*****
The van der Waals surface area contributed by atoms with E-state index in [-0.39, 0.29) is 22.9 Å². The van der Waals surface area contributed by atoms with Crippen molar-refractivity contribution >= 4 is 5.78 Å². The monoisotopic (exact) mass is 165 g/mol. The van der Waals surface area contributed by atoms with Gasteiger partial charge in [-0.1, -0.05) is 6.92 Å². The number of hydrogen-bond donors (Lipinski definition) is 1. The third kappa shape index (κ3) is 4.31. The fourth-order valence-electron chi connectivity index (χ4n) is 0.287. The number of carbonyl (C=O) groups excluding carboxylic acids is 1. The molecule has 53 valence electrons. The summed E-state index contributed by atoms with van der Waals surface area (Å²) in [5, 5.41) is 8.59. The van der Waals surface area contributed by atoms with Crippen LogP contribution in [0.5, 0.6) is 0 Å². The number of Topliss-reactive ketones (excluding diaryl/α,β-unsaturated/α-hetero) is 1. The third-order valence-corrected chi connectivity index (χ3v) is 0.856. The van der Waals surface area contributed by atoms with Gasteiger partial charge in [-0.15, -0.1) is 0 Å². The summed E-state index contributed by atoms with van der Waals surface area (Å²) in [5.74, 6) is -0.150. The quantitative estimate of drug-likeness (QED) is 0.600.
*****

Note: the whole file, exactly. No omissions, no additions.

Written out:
The van der Waals surface area contributed by atoms with E-state index in [-0.39, 0.29) is 22.9 Å². The van der Waals surface area contributed by atoms with Crippen molar-refractivity contribution >= 4 is 5.78 Å². The monoisotopic (exact) mass is 165 g/mol. The van der Waals surface area contributed by atoms with Gasteiger partial charge in [-0.1, -0.05) is 6.92 Å². The number of hydrogen-bond donors (Lipinski definition) is 1. The third kappa shape index (κ3) is 4.31. The fourth-order valence-electron chi connectivity index (χ4n) is 0.287. The number of carbonyl (C=O) groups excluding carboxylic acids is 1. The molecule has 53 valence electrons. The summed E-state index contributed by atoms with van der Waals surface area (Å²) in [5, 5.41) is 8.59. The van der Waals surface area contributed by atoms with Crippen LogP contribution in [0.5, 0.6) is 0 Å². The number of Topliss-reactive ketones (excluding diaryl/α,β-unsaturated/α-hetero) is 1. The third-order valence-corrected chi connectivity index (χ3v) is 0.856. The van der Waals surface area contributed by atoms with Gasteiger partial charge in [-0.15, -0.1) is 0 Å². The summed E-state index contributed by atoms with van der Waals surface area (Å²) in [5.74, 6) is -0.150. The quantitative estimate of drug-likeness (QED) is 0.600.